Rachael Meny has extensive experience handling trade secret and employee mobility disputes with a focus on the startup and shared economy arena. She advises tech companies – including Google LLC – on pre-litigation and litigation issues involving employees being lured from, or departing to, competing companies. The issues often include trade secret theft and non-compete agreements for out-of-state employees.
Sometimes, high levels of confidentiality are involved, as in her representation of Google in its high-profile arbitration with former engineer Anthony Levandowski over accusations he poached Google employees to launch the self-driving startup Otto, which Levandowski sold to Uber Technologies Inc. The case, Google v. Levandowski is before JAMS.
“The trial portion of the hearing has been completed. Any results will remain confidential,” Meny said.
Meny defended Lyft against potential class action in a contentious three-year battle over worker classification that threatened to upend the company’s business model and could have had a serious effect on the sharing economy. The critical question was whether Lyft drivers have been misclassified as independent contractors rather than as employees.
She negotiated a settlement with more than 100,000 Lyft drivers in California that allows those who use Lyft’s app to continue to be classified as independent contractors. The $27 million deal was approved in March 2017 by U.S. District Judge Vine Chhabria of San Francisco. “The settlement was unique in a couple of ways,” Meny said. “It was the first in the gig economy classification space; there was a $100 million tentative deal in a case [O’Connor v. Uber] that did not get approval. And our case resolved a significant open question and gave certainty in a world that does not offer much certainty.”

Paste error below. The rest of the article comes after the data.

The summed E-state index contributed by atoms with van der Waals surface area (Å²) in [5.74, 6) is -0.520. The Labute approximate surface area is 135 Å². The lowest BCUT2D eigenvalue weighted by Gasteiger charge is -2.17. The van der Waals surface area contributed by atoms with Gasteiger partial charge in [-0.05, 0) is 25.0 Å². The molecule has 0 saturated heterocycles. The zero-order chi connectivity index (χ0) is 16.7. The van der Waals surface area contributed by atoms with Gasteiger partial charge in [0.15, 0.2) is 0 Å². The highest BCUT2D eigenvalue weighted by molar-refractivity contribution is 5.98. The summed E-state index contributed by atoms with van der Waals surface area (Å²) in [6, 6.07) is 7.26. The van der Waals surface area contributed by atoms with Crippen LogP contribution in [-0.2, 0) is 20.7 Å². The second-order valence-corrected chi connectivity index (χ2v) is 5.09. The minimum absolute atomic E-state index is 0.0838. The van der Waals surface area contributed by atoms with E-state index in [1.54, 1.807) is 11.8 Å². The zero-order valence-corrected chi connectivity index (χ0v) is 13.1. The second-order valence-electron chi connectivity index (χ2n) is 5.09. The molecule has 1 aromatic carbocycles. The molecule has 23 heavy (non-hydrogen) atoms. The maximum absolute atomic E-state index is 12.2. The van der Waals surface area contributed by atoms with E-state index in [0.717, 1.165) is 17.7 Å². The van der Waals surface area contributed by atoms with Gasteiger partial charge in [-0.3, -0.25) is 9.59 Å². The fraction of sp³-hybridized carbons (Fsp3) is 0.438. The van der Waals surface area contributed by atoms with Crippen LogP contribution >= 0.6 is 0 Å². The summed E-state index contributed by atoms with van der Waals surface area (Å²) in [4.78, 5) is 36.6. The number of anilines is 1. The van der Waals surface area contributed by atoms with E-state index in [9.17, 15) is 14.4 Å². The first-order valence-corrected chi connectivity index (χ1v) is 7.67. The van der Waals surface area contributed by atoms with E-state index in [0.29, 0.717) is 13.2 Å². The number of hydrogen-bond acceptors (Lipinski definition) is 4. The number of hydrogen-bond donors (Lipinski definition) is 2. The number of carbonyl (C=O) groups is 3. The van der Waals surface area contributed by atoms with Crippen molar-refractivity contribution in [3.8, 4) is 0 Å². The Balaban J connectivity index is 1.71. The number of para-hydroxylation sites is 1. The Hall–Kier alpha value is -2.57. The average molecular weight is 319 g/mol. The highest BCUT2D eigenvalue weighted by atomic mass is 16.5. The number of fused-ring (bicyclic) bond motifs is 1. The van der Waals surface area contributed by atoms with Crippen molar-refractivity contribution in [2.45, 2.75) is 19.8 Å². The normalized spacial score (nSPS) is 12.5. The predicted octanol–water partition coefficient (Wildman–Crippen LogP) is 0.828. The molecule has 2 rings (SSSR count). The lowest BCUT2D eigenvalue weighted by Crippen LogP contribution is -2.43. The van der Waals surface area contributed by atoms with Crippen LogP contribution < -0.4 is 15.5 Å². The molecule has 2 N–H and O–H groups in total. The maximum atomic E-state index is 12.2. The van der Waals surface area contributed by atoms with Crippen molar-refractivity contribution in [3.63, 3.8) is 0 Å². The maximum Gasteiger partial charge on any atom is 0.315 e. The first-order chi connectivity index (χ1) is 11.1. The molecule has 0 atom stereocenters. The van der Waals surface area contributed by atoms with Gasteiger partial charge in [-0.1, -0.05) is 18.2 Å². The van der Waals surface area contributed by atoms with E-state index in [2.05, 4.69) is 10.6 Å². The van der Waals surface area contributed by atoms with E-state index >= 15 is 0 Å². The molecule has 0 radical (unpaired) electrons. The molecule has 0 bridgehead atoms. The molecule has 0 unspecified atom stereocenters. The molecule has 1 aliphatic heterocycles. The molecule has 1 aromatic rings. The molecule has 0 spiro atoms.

Although her client’s $27 million payout is a significant sum, Meny pointed out that it still was a win. “Judge Chhabria’s order found that the settlement amount was less than 20 percent of the potential liability in the case,” she said. “And he found there were significant litigation risks on both sides.” Cotter v. Lyft Inc., 3:13-cv-04065 (N.D. Cal. March 16, 2017).
Meny said the state Supreme Court’s April Dynamex decision over employee classification issues “won’t be an earthquake for the gig economy.” The justices placed the burden on businesses to prove that a worker is an independent contractor rather than an employee, reversing a decades-old test. “Dynamex will change some of the arguments defense lawyers make,” Meny said, “but exactly how remains to be seen.”